First Impressions at Folsom City Art Center Gallery, June, 2007
HORNOR's recent art demonstrates a partnership of craftsmanship, traditional representaion and imaginative surrealism as though they are conspiring from out of this world. As usual he employs digital photography, yet in his latest works, a more traditional approach is evident. These [artworks] are just what they seem at first glance. They still take on more meaningful issues upon closer analysis, contemplation of found objects in a surreal context." Some details in each work become visible only in high resolution display at close viewing."
Ric's "unrealism" or "Wide Eyed Panos," take on the appearance of an expanded reality, coming full circle through "Other Worlds." By using panoramas of natural landscapes, clouds and found, (smaller) objects, inserting, juxtaposing and mixing those elements together, he creates new, unreal but strange believable worlds from many real parts, smoothing these combinations with painterly mastery. D.R.
Other Worlds Gallery 2000 - ongoing
"Port Dali, Knot for Sale"
All of HORNOR's art to date has taken a voyeur's route through surrealism. These works utilize sources almost exclusively captured in digital photography, (He has used video and/or photography in most of his imagery.) In this gallery, we are witness to his great use to date of the rich and vivid imagination, much inspired by "...prolific dreams and a lot of gathering." Traditional art media are used at times to develop his imagery. By combining various and disparate images in digital files for extended 'surgery' and printing, these works stratle real and surreal worlds. Here, he synthesizes real elements into surreal scenes, bringing expanded definitions of our worlds. "Surrealism is more a way of life than it is a definition of my art." My hope is ...these works help us understand our world more completely as we see it from unlikely perspectives, so much so that they take on new identities with greater meanings for all willing participants. D.R
Inaugural series purchased by Sprint International
"Water of Life"
The theme of "Elements," traditional painting and cut-and-paste" techniques and painting techniques, Hornor examines the core elements that allowed man to evolve: earth, water, light, and fire." Water of Life" is one of the tribute to the small miracles surrounded by every day experiences.
"On Gilded Wings" AKA "Oow, Ouch"
Pencil drawings are the first stage of this series. Each piece contains objects or elements, known as primitives in 3D modeling. Likewise, the titles, or primitive thoughts are inspired by recollection and supposition of simple thoughts, statements one would make in passing, almost without thought. Use of 3D objects as still-life, Ric explores endless perspectives obtainable from the simplest of elements, combined in various arrangements, surface textures and carefully directed "unreal lighting."
"Purity is an Illusion"
'A simple warning that our imaginations and our desires for purity rest solely in wishes, hopes and prayers. 'A reminder that life is far more complex than we are or ever will be capable of knowing., though we continue to try, and rightly so. A quest for perfection and a lust for life keeps artists playing and working to attempt the impossible. These works are captured from imaginative ponderings inspired by a photo-realistically conceived world. Traditional art media is mixed with new electronic tools of the time enabling Ric and many other artists to create what they could only imagine before now. But even combined together, they are not pure and complete.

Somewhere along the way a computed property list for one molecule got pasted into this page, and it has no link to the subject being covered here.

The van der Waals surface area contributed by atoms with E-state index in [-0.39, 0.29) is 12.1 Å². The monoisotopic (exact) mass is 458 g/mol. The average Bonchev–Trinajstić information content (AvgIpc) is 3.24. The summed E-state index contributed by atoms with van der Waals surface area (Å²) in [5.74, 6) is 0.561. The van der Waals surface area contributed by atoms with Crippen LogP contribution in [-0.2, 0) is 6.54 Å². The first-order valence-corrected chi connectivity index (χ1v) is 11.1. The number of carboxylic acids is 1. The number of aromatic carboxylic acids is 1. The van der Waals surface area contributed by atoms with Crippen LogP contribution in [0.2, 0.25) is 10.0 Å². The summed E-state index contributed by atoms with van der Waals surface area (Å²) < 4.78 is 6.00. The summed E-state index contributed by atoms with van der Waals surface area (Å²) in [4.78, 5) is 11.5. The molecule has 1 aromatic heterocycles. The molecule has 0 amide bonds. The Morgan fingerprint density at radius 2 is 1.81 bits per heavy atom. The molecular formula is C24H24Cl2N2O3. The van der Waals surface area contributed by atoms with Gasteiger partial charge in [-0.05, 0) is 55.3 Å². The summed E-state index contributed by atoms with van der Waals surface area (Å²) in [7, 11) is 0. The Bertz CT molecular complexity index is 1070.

Inventors Gallery 1985 - 1990
"Ada Augusta Lovelace"
"The First Computer Programmer," circa 1864
When The "InfoMart" Technology Community, (Convention Center), in Dallas Texas wanted to showcase scientists and inventors whose work led to the Information age, HORNOR was commissioned to create 36 large format, (4'x5' each), "electronic photographs," (displayed as Cibachrome prints). Using both analog computer technology and newly created digital paint systems, Ric continued to pursue a marriage of the old and the new, by attempting to capture the essence of each inventor's work in his or her image.
"Ms. Liberty" (International Art Expo New York Program Cover 1985.)
After years of shooting Super 8 film, and drawing, painting and sculpting with a litany of traditional art media, HORNOR took the opportunity of a lifetime to focus on the first portable video system at CSUS , (California State University at Sacramento). HORNOR was absorbed in the electronic media of the 70's, (video tape recording and editing). Virtual time and space came under man's control in this century.
The new concepts and tools led many like Ric to the School of The Art Institute of Chicago, where he fell in love with imagination itself along with this new media of video/photo-synthesis. He built a Sandin analog video Image Processor as part of his Master of Fine Arts Degree, playing it much of the time as a visual music instrument. HORNOR's early works, using synthesized media and processesing effects on his photography and new video taped imagery paved the way for years of evolving through ever advancing new media to create a massive collection of nearly unending artworks. HORNOR continues to utilize ever more sophisticated technology to simplify complex ideas and to help him express his ever expanding view of the world. To the question of "How do you put in so many hours each day? Ric answered, "It's been 15 billion years since the big bang and the scientists tell us we are speeding up, flying away to God knows what, I only know how to work full time at full speed." hmmm.